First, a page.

In the middle of 17th century England experienced a great convulsion of political and military violence, which quickly spread to engulf Scotland, Ireland and Wales. This was a true civil war, in which men and women at all levelsof society, somethimes even withinthe same family, took different sides on issues of principle, and fought for them to the death. Here are some of the key figures on both sides, apart from King Charles I and Oliver Cromwell.
Henrietta was a French princess, ‘a lady of a haughty spirit and a great wit and beauty.’ She and Charles became greatly attached to each other and the Queen’s lively and imperious spirit was seen by many as a major influence in the making of the royal absolutism. When war came, Henrietta Maria showed herself indomitably courageous, travelling abroad to cultivate friends, raise funds and procure supplies, and then leading Royalist forces in the field. Her last parting from Charles I was at Abingdon, on 3 April 1644; thereafter, the Queen was forced to watch the unfolding of Charles’ tragedy, and the seemingly hopeless years of Parliamentary supremacy, from her native France. She paid two visits to England after the Restoration.
Prince Rupert was the nephew of Charles I. He cut a romantic figure — extravagantly dashing in appearance and style, usually accompanied by the pet dog and monkey to which he seemed more attached than human friends, and astonishingly varied in his interests and achievements — he was a founder member of the Royal Society, and a pioneer of the art of copper engraving. But above all he was a professional soldier, hugely experienced in warfare, deemed capable of commanding a regiment at the age of fourteen, and particularly noted for his reckless daring as a cavalry commander. In the early battles of the Civil War, Rupert’s cavaliers swept all before them — sometimes leaving their infantry behind in exposed situations! It was not until Cromwell had organised the Parliamentary cavalry into a force of matching strength and superior steadiness — the Ironsides — that Rivert’s star began to wane. He fought at Worcester, Edgehill, Brentford, Chalgrove, Newbury, Bolton, Marston Moor, Newbury again, and Naseby. He surrendered to Fairfax at Oxford in June 1646.
A man of great sensitivity and high integrity, Falkland represented within himself the dilemma that faced England during the Civil War. He sat in the two Parliaments of 1640, when he opposed the extremes of Charles I’s personal rule; but he felt ultimately bound to support the King as his lawful sovereign — even though he doubted Charles’ good faith. Spirited and sophisticated as he was, the crude savagery of war was agony to him, and it seems possible that he was suffering from something resembling a death-wish when, having received Communion and dressed himself in clean linen, he flung himself away in a gallant but fruitless charge against Parliamentarian musketeers at the first battle of Newbury in 1643.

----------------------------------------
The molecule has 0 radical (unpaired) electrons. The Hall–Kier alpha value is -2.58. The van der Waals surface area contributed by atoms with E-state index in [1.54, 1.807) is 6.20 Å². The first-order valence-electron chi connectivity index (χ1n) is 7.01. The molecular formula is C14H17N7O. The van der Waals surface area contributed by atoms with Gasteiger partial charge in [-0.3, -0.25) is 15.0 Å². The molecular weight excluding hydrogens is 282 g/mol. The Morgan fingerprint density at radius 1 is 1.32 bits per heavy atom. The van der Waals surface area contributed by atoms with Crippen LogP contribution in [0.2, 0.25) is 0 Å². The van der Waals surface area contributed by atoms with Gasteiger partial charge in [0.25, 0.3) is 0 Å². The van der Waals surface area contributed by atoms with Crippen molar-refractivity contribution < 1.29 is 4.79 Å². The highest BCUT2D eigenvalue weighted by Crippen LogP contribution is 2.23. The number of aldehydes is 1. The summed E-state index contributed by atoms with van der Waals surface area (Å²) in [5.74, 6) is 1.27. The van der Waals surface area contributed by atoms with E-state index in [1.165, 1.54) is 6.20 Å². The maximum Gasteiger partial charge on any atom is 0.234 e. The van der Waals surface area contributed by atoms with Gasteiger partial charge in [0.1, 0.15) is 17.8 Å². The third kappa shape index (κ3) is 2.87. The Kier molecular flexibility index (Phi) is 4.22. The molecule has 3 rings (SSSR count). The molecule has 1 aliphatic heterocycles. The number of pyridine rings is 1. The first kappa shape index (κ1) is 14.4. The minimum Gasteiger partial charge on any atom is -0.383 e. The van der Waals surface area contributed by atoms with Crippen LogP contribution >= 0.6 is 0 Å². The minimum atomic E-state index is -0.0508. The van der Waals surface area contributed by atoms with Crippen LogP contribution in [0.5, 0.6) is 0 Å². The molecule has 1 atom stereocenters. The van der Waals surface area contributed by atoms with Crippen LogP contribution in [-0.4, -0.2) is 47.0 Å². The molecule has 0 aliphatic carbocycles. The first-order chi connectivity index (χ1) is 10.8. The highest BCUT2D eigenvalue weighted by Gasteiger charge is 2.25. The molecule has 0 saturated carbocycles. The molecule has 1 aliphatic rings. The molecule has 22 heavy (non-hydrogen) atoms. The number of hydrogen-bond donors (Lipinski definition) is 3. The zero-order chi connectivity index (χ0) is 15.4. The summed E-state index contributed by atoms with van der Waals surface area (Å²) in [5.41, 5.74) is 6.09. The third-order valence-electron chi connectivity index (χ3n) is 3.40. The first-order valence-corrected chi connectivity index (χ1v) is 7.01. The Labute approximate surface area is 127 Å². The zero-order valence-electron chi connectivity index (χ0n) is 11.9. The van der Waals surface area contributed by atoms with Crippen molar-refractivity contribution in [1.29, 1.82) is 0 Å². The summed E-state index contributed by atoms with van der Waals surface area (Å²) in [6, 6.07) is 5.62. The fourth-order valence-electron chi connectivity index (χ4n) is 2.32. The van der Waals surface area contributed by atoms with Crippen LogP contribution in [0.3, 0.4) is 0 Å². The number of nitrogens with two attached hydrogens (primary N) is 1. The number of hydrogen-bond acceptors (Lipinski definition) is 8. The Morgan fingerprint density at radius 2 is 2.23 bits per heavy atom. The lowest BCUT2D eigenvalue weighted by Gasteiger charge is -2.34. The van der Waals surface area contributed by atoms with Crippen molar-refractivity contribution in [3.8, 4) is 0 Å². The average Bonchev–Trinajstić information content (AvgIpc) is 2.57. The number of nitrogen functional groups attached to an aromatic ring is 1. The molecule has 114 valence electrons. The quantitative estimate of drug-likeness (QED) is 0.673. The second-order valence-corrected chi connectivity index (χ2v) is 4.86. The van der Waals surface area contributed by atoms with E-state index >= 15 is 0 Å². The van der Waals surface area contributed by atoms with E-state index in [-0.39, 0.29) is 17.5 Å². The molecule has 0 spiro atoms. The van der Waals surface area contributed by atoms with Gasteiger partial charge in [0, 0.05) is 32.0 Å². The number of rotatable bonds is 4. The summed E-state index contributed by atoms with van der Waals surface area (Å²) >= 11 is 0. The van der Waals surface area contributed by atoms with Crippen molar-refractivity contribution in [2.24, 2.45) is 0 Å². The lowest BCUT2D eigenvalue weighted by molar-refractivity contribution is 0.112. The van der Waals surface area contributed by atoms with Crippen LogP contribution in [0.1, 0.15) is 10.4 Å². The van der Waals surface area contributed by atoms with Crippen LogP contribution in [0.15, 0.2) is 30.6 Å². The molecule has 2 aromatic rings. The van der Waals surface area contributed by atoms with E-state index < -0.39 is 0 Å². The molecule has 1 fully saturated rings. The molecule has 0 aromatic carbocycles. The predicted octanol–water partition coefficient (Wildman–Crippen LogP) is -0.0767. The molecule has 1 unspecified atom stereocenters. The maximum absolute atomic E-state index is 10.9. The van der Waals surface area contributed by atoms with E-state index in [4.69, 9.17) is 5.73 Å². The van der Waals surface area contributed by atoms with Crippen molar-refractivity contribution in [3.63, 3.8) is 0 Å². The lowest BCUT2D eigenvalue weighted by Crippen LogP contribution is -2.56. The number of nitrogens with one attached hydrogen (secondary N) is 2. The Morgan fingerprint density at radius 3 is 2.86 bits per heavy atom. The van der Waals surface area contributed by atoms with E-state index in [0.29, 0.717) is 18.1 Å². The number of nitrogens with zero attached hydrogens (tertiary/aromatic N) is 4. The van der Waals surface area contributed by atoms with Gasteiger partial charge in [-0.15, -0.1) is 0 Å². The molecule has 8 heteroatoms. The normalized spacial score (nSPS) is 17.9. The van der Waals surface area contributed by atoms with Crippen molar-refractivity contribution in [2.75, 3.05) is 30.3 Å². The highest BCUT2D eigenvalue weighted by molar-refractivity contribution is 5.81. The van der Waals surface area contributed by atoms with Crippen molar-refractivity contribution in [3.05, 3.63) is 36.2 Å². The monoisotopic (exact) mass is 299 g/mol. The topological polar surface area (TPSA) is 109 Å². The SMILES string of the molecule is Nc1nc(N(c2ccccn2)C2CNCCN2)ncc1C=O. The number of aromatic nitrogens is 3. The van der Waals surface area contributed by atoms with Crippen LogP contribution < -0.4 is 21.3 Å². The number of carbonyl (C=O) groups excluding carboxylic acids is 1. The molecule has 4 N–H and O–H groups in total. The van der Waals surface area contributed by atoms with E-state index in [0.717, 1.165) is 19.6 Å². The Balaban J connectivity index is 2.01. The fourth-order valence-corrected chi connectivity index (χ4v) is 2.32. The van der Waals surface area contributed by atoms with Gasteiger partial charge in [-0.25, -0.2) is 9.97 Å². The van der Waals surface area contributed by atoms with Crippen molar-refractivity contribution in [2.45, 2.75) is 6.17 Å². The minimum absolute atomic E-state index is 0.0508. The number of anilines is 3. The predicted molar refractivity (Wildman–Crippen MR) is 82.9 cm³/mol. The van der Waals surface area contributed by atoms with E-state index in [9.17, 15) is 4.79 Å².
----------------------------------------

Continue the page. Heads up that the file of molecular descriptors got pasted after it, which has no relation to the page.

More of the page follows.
It was a tragedy for King Charles that he should alienate a man like John Hampden, and for the Parliamentary cause that Hampden should be killed in battle so early in the war. Hampden was a Buckinghamshire gentleman whose practical integrity and clear-minded, reasonable defence of legality against the King’s irregular procedures propelled him to the front of the Parliamentary opposition during the 1630s. He was one of the five members whose attempted seizure by Charles 1642 may be said to have precipitated the Civil War. He then subscribed a large sum of money for the raising of Parliamentary troops, took a colonel’s commission, and fought bravely at Edgehill and Reading, before being mortally wounded at Chalgrove Field on 18 June 1643. The struggle between King and Parliament was to plumb depths of unprincipled brutality the years after Hampden’s death, but his moderate, tolerant style of constitutionalism was to triumph in the end.
`The most popular man, and the most able to do hurt that hath lived in any time.’ He was a passionate believer in the importance of legality, and it was this which made him oppose the royal absolutism and, after the outbreak of war, act as prime mover behind the Committee of Safety which was established to coordinate the efforts of the Parliamentary rebels. He played a crucial role in motivating the citizens of London to support the Parliamentary cause, at a time. when the King was winning successes in the field and seemed likely to carry all before him, and he also worked hard — with results that were eventually to prove of critical significance — to bring about an alliance between the English Parliament and the Scots Covenant. Pym embodied the principle of the rule of law: ‘The law is that which puts a difference betwixt good and evil, betwixt just and unjust. If you take away the law, all things will fall into a confusion. Every man will become a law to himself.’
Thomas and his father Ferdinando Fairfax were the principal leaders of the Parliamentary forces in Yorkshire during the early stages of the Civil War. Thoughtful, judicious and humane in his management both of his own troops and of civilians. Fairfax did much to generate self-respect and strength of purpose in the New Model Army which he created together with Oliver Cromwell. He played a major part in the Parliamentary victory at Marston Moor in July 1644, and took the New Model to victory again at Naseby in 1645. He was increasingly unhappy with the drift of political events thereafter and was opposed to the execution of the King. ‘When Oxford was surrendered, the first thing General Fairfax did was to set a good guard of soldiers to protect the Bodleian library … he was a lover of learning and had he not taken this special care, that noble library had been utterly destroyed.’